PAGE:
Insolvency domino effect leaves one in four firms counting the cost
One in four UK businesses has faced financial setback as a result of insolvency elsewhere in the first six months of 2018, new figures show.
According to insolvency and restructuring trade body R3, issues on the high street and the collapse of building giant Carillion were two major drivers of financial distress.
An estimated 10% of firms report “a very negative financial impact” as a result of another firm ceasing trading, labelled as the ‘domino effect’ where the collapse of one company threatens the collapse of another, while 16% report a “somewhat negative impact”.
This can result from customer, supplier or debtor insolvency, and the construction sector has been the worst hit, with 47% of firms affected.
Carillion owed billions of pounds at its point of collapse in January, with subcontractors owed in the region of £800 million.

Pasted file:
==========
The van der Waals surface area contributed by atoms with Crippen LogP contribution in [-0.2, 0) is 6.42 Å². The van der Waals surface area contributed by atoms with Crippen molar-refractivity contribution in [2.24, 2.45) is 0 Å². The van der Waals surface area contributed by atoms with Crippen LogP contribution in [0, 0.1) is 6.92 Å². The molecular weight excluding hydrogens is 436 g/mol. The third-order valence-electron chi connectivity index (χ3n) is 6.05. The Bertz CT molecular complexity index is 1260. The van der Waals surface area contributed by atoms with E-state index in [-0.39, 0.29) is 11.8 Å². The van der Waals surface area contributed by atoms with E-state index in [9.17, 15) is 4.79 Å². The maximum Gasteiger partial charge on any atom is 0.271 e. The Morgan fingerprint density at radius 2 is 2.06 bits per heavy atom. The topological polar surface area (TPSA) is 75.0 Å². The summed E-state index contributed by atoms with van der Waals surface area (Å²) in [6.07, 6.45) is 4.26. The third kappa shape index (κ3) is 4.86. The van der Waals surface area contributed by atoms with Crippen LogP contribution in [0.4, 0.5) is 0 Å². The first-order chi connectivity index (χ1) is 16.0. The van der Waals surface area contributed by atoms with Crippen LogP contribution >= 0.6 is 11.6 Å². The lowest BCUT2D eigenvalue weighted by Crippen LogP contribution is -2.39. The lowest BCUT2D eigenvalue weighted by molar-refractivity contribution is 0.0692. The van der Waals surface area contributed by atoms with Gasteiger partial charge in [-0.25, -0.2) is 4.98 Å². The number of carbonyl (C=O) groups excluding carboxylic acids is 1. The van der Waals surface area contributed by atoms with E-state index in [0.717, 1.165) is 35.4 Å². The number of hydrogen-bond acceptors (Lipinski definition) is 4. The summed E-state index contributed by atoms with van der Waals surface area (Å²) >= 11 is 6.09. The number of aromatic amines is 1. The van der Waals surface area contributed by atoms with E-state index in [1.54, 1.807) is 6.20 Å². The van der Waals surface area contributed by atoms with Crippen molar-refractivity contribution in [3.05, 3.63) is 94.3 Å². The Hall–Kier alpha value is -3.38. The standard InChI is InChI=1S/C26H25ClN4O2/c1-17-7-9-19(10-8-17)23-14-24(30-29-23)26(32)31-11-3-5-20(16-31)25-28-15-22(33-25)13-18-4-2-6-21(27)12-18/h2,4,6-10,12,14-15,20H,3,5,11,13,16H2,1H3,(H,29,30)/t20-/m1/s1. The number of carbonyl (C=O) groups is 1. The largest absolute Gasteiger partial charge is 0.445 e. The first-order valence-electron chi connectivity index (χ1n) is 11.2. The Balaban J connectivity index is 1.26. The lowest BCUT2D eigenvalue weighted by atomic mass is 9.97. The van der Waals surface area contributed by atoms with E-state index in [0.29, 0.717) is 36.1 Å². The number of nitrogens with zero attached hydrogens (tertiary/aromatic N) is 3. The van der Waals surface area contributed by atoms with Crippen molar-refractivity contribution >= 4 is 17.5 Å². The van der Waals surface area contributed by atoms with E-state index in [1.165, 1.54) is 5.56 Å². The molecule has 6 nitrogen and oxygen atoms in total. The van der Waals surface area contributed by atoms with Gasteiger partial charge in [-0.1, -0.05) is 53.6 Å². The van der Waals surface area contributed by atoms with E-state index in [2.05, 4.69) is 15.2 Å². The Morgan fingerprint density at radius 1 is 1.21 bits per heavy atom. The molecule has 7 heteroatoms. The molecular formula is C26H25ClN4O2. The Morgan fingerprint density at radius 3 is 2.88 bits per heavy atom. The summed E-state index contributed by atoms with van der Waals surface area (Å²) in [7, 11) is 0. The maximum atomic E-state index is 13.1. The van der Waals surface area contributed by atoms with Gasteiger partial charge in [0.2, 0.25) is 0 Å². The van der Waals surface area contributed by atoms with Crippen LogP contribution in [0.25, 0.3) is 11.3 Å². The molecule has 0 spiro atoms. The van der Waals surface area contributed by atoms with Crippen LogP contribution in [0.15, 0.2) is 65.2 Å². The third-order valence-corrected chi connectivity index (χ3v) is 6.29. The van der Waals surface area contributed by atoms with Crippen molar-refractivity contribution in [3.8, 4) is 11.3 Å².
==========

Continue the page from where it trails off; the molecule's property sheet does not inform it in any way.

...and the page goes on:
The risk of insolvency increased for thousands of small businesses as a result, as the highly connected nature of the construction sector meant many firms were unable to avoid taking some form of financial hit.
R3’s Andrew Tate described the collapse as a “real shock to the economy” at a time when many builders were facing up to political uncertainty and a slowdown in the sector.
He suggested that businesses have to “work twice as hard” to recover from bad debts, meaning it isn’t just the initial loss of turnover that can influence their operations.
More than a third of firms in the wholesale and transport sectors were also adversely affected by insolvency elsewhere.
Previous figures from R3, released in April, show that underlying corporate insolvency rose by 13% between January and March on a quarter by quarter basis.
R3 has stated that insolvency practitioners have a vital role to play in helping to stabilise firms that are at risk of insolvency via the domino effect, and those fearing financial issues should seek advice at the earliest opportunity.
Alternatively, directors wishing to fulfil the full potential of their business may wish to engage with corporate advisory services in order to develop a long‐term strategy.
By Phil Smith